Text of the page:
London: Indian and Chinese coal traders face big losses if they fail to ramp up their use of derivative instruments to hedge a growing shipping freight exposure.
Indian traders who have not hedged either coal or freight costs are likely to fail to honour contracts, creating a domino effect of losses for their suppliers, said traders and producers who declined to be named. This will result in a rash of disputes and lawsuits, they said, as has happened several times during the past few years.
Freight rates have remained erratic in recent months partly due to bursts of coal and iron ore buying activity by China and depressed demand for raw materials due to the economic downturn.
“If you have volatility in the freight market, that has repercussions further down on the supply chain,” Nikos Nomikos, reader in shipping risk management with London’s Cass Business School, said.
Coal prices have also risen to a 12-month high this month due to strong demand from China and India.
Indian coal traders, who supply almost all the 20 million tonnes (mt) of South African coal imported annually into the country, are currently losing up to $10 a tonne by not hedging coal linked to the benchmark API4 physical price index. Traders say importers have also not hedged their coal freight, with many companies facing massive losses and closure. “We have lost in a month what we made in a year,” an Indian trader said, declining to be named.
Some Indian traders say they may push counterparties to re-negotiate coal contracts at lower fixed prices to mitigate losses.
The 400 mt Asian physical coal trade is double that of the Atlantic market where traders hedge every tonne. Only a small part of coal price risk in Asia is hedged using swaps with even less done via freight forward agreements (FFAs).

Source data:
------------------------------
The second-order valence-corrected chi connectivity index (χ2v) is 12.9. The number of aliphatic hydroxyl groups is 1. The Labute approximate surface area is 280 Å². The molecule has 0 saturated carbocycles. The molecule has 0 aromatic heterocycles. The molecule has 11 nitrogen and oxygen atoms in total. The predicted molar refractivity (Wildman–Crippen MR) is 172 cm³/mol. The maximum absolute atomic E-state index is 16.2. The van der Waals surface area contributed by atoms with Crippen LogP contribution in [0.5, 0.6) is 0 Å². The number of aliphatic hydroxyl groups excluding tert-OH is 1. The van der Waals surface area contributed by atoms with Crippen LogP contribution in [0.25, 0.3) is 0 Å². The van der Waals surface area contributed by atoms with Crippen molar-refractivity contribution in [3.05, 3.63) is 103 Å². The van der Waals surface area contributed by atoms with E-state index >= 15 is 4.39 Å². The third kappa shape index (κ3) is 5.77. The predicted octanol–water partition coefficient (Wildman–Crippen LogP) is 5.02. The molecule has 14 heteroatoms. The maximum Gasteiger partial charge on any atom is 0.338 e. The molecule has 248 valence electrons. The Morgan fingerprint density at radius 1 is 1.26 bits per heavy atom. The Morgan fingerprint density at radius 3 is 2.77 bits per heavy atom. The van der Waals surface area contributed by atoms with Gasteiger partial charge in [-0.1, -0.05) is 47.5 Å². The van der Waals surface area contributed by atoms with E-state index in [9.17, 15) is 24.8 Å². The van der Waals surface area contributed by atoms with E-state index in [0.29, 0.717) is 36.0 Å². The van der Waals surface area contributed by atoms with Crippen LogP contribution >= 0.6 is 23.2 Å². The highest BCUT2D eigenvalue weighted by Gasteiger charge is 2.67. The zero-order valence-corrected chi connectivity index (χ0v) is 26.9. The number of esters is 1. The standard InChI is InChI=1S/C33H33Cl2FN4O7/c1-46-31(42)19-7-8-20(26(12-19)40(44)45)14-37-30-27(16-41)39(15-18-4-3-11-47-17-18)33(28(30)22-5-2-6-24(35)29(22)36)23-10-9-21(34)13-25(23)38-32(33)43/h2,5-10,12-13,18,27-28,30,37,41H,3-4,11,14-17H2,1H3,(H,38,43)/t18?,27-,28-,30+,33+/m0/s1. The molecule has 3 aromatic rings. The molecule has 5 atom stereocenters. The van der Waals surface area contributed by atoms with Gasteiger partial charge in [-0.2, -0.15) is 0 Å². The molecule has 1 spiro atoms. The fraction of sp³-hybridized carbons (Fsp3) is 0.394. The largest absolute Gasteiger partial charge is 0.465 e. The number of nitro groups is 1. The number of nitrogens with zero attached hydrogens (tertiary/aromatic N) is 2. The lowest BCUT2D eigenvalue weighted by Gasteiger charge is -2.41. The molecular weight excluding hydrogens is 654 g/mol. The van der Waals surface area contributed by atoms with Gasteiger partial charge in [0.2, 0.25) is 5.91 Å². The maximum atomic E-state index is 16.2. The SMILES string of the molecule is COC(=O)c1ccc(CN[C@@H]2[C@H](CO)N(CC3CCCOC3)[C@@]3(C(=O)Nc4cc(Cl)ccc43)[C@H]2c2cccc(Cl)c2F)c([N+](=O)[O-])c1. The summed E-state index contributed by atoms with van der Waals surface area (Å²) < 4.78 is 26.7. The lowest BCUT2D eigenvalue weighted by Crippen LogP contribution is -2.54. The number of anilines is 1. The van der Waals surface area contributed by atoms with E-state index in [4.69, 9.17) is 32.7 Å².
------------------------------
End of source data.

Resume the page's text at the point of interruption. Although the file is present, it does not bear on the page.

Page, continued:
FFAs allow a buyer to take a position over where freight rates will stand at a point in the future and are the commonly used instrument to hedge freight risks.
Most FFA contracts are settled against the Baltic Exchange’s physical indices.
“Any serious coal market player who isn’t hedging his freight either through contracts or through taking in tonnage or through the freight derivatives market would seem to be running a significant and unnecessary risk,” Baltic Exchange chief executive Jeremy Penn said.
Indian traders said they find FFAs costly and not entirely appropriate to their needs.
“The FFA market is not popular with the Indian market,” another Indian coal trader said. “FFAs are difficult to use and expensive.”
FFA shipping routes do not include the routes most used by Indian players to a variety of Indian ports from South Africa’s Richards Bay. This means several FFA routes are needed to hedge.
Clive Murray, chief executive of London Commodity Brokers (LCB), said FFA market players were reluctant to accept Indian counterparties, making clearing more necessary than ever to reduce risk.
“The FFA market has a long way to go yet before it will be able to accept Indian exposure,” he said.
Murray said exchange controls in China and India have made it difficult to use derivatives.
“The authorities in these countries need to have it proved to them that the use of derivatives is purely for hedging and not for speculating, which makes it complicated,” he said.